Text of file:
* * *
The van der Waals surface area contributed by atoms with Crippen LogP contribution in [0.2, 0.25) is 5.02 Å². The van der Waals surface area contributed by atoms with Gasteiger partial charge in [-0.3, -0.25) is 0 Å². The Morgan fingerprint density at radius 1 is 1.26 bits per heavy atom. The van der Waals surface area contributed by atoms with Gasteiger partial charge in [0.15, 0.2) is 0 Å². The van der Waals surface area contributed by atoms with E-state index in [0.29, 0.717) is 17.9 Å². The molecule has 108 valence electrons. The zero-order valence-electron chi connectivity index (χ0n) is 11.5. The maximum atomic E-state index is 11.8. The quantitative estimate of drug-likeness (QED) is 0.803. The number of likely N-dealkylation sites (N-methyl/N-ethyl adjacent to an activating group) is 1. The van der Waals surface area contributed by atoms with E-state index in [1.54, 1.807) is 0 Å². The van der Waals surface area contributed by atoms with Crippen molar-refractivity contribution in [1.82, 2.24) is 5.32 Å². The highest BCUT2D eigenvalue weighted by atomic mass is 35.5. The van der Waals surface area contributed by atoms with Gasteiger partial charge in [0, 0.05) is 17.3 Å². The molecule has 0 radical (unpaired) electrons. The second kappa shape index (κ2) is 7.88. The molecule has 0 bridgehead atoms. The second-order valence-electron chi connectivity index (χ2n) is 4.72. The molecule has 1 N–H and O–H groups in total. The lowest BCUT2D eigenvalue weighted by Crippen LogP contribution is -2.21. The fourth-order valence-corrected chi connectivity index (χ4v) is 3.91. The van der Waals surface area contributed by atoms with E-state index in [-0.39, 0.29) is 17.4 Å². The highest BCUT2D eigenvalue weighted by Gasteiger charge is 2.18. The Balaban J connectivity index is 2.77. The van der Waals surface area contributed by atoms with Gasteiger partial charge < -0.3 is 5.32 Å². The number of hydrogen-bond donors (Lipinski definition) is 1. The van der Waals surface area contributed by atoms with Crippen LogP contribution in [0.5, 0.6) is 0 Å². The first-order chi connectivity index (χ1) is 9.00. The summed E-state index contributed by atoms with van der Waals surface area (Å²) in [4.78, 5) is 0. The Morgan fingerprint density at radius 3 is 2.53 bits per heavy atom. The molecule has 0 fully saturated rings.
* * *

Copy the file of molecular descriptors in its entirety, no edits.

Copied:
The van der Waals surface area contributed by atoms with Crippen LogP contribution in [0.2, 0.25) is 5.02 Å². The van der Waals surface area contributed by atoms with Gasteiger partial charge in [-0.3, -0.25) is 0 Å². The Morgan fingerprint density at radius 1 is 1.26 bits per heavy atom. The van der Waals surface area contributed by atoms with Gasteiger partial charge in [0.15, 0.2) is 0 Å². The van der Waals surface area contributed by atoms with E-state index in [0.29, 0.717) is 17.9 Å². The molecule has 108 valence electrons. The zero-order valence-electron chi connectivity index (χ0n) is 11.5. The maximum atomic E-state index is 11.8. The quantitative estimate of drug-likeness (QED) is 0.803. The number of likely N-dealkylation sites (N-methyl/N-ethyl adjacent to an activating group) is 1. The van der Waals surface area contributed by atoms with E-state index in [1.54, 1.807) is 0 Å². The van der Waals surface area contributed by atoms with Crippen molar-refractivity contribution in [1.82, 2.24) is 5.32 Å². The highest BCUT2D eigenvalue weighted by atomic mass is 35.5. The van der Waals surface area contributed by atoms with Gasteiger partial charge in [0, 0.05) is 17.3 Å². The molecule has 0 radical (unpaired) electrons. The second kappa shape index (κ2) is 7.88. The molecule has 0 bridgehead atoms. The second-order valence-electron chi connectivity index (χ2n) is 4.72. The molecule has 1 N–H and O–H groups in total. The lowest BCUT2D eigenvalue weighted by Crippen LogP contribution is -2.21. The fourth-order valence-corrected chi connectivity index (χ4v) is 3.91. The van der Waals surface area contributed by atoms with E-state index in [-0.39, 0.29) is 17.4 Å². The highest BCUT2D eigenvalue weighted by Gasteiger charge is 2.18. The Balaban J connectivity index is 2.77. The van der Waals surface area contributed by atoms with Gasteiger partial charge < -0.3 is 5.32 Å². The number of hydrogen-bond donors (Lipinski definition) is 1. The van der Waals surface area contributed by atoms with Crippen LogP contribution in [0.5, 0.6) is 0 Å². The first-order chi connectivity index (χ1) is 9.00. The summed E-state index contributed by atoms with van der Waals surface area (Å²) in [4.78, 5) is 0. The Morgan fingerprint density at radius 3 is 2.53 bits per heavy atom. The molecule has 0 fully saturated rings.